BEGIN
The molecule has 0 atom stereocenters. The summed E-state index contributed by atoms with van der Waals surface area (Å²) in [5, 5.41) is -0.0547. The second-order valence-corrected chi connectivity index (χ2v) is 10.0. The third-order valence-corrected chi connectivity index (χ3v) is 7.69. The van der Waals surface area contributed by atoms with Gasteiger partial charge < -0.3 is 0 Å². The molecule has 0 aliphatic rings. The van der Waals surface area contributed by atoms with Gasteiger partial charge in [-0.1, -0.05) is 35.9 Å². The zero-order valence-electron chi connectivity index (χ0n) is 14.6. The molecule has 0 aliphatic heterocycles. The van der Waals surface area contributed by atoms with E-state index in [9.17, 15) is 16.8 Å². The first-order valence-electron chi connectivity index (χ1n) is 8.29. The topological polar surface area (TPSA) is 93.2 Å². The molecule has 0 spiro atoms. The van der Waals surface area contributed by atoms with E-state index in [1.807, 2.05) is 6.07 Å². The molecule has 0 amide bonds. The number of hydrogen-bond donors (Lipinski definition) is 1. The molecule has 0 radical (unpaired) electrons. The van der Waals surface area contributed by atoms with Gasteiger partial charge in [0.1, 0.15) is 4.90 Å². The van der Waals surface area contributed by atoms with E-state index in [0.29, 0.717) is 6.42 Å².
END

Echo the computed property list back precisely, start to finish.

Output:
The molecule has 0 atom stereocenters. The summed E-state index contributed by atoms with van der Waals surface area (Å²) in [5, 5.41) is -0.0547. The second-order valence-corrected chi connectivity index (χ2v) is 10.0. The third-order valence-corrected chi connectivity index (χ3v) is 7.69. The van der Waals surface area contributed by atoms with Gasteiger partial charge < -0.3 is 0 Å². The molecule has 0 aliphatic rings. The van der Waals surface area contributed by atoms with Gasteiger partial charge in [-0.1, -0.05) is 35.9 Å². The zero-order valence-electron chi connectivity index (χ0n) is 14.6. The molecule has 0 aliphatic heterocycles. The van der Waals surface area contributed by atoms with E-state index in [9.17, 15) is 16.8 Å². The first-order valence-electron chi connectivity index (χ1n) is 8.29. The topological polar surface area (TPSA) is 93.2 Å². The molecule has 0 spiro atoms. The van der Waals surface area contributed by atoms with E-state index in [1.807, 2.05) is 6.07 Å². The molecule has 0 amide bonds. The number of hydrogen-bond donors (Lipinski definition) is 1. The molecule has 0 radical (unpaired) electrons. The van der Waals surface area contributed by atoms with Gasteiger partial charge in [0.1, 0.15) is 4.90 Å². The van der Waals surface area contributed by atoms with E-state index in [0.29, 0.717) is 6.42 Å².